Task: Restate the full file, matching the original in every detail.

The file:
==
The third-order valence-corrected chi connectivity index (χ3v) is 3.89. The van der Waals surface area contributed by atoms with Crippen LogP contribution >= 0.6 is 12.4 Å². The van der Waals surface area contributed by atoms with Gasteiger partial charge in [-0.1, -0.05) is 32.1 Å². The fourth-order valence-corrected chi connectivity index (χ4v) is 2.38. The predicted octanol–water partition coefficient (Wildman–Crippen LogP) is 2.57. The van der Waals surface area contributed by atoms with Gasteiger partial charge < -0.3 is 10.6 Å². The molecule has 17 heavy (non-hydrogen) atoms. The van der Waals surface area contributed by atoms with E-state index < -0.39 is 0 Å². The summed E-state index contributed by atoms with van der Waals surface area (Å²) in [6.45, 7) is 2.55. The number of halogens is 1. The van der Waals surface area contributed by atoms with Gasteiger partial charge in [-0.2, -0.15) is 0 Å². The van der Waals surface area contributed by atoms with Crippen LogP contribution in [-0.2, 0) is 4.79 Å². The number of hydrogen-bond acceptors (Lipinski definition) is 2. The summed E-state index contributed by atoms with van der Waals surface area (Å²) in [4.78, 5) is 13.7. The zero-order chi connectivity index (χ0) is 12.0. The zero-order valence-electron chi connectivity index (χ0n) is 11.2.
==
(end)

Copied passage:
The third-order valence-corrected chi connectivity index (χ3v) is 3.89. The van der Waals surface area contributed by atoms with Crippen LogP contribution >= 0.6 is 12.4 Å². The van der Waals surface area contributed by atoms with Gasteiger partial charge in [-0.1, -0.05) is 32.1 Å². The fourth-order valence-corrected chi connectivity index (χ4v) is 2.38. The predicted octanol–water partition coefficient (Wildman–Crippen LogP) is 2.57. The van der Waals surface area contributed by atoms with Gasteiger partial charge < -0.3 is 10.6 Å². The molecule has 17 heavy (non-hydrogen) atoms. The van der Waals surface area contributed by atoms with E-state index < -0.39 is 0 Å². The summed E-state index contributed by atoms with van der Waals surface area (Å²) in [6.45, 7) is 2.55. The number of halogens is 1. The van der Waals surface area contributed by atoms with Gasteiger partial charge in [-0.2, -0.15) is 0 Å². The van der Waals surface area contributed by atoms with Crippen LogP contribution in [-0.2, 0) is 4.79 Å². The number of hydrogen-bond acceptors (Lipinski definition) is 2. The summed E-state index contributed by atoms with van der Waals surface area (Å²) in [4.78, 5) is 13.7. The zero-order chi connectivity index (χ0) is 12.0. The zero-order valence-electron chi connectivity index (χ0n) is 11.2.